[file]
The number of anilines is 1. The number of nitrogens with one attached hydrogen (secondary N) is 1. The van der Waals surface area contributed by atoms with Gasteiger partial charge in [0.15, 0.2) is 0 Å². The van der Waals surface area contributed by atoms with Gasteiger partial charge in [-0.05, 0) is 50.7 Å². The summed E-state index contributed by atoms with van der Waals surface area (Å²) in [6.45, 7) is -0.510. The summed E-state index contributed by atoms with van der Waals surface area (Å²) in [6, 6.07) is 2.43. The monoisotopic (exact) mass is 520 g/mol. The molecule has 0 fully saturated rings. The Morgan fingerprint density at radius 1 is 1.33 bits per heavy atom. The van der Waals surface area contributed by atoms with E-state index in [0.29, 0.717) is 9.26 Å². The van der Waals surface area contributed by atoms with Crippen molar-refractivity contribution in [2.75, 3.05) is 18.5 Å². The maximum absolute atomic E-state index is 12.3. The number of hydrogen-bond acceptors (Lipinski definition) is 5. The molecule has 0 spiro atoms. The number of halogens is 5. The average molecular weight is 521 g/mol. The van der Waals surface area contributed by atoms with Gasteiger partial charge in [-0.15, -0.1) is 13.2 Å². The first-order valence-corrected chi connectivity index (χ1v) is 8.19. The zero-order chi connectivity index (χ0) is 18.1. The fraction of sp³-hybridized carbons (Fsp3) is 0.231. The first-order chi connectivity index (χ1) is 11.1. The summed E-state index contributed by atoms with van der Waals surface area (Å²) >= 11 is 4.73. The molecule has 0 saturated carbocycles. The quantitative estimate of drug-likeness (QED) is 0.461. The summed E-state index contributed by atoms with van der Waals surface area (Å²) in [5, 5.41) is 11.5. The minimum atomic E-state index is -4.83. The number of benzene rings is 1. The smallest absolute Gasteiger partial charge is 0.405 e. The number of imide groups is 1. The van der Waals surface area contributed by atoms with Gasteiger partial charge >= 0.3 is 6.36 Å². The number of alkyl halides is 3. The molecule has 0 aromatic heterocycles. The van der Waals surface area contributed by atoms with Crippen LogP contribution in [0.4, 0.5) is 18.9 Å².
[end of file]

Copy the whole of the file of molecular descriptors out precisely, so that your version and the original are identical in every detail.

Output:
The number of anilines is 1. The number of nitrogens with one attached hydrogen (secondary N) is 1. The van der Waals surface area contributed by atoms with Gasteiger partial charge in [0.15, 0.2) is 0 Å². The van der Waals surface area contributed by atoms with Gasteiger partial charge in [-0.05, 0) is 50.7 Å². The summed E-state index contributed by atoms with van der Waals surface area (Å²) in [6.45, 7) is -0.510. The summed E-state index contributed by atoms with van der Waals surface area (Å²) in [6, 6.07) is 2.43. The monoisotopic (exact) mass is 520 g/mol. The molecule has 0 fully saturated rings. The Morgan fingerprint density at radius 1 is 1.33 bits per heavy atom. The van der Waals surface area contributed by atoms with E-state index in [0.29, 0.717) is 9.26 Å². The van der Waals surface area contributed by atoms with Crippen molar-refractivity contribution in [2.75, 3.05) is 18.5 Å². The maximum absolute atomic E-state index is 12.3. The number of hydrogen-bond acceptors (Lipinski definition) is 5. The molecule has 0 spiro atoms. The number of halogens is 5. The average molecular weight is 521 g/mol. The van der Waals surface area contributed by atoms with Gasteiger partial charge in [-0.15, -0.1) is 13.2 Å². The first-order valence-corrected chi connectivity index (χ1v) is 8.19. The zero-order chi connectivity index (χ0) is 18.1. The fraction of sp³-hybridized carbons (Fsp3) is 0.231. The first-order chi connectivity index (χ1) is 11.1. The summed E-state index contributed by atoms with van der Waals surface area (Å²) >= 11 is 4.73. The molecule has 0 saturated carbocycles. The quantitative estimate of drug-likeness (QED) is 0.461. The summed E-state index contributed by atoms with van der Waals surface area (Å²) in [5, 5.41) is 11.5. The minimum atomic E-state index is -4.83. The number of benzene rings is 1. The smallest absolute Gasteiger partial charge is 0.405 e. The number of imide groups is 1. The van der Waals surface area contributed by atoms with Gasteiger partial charge >= 0.3 is 6.36 Å². The number of alkyl halides is 3. The molecule has 0 aromatic heterocycles. The van der Waals surface area contributed by atoms with Crippen LogP contribution in [0.4, 0.5) is 18.9 Å².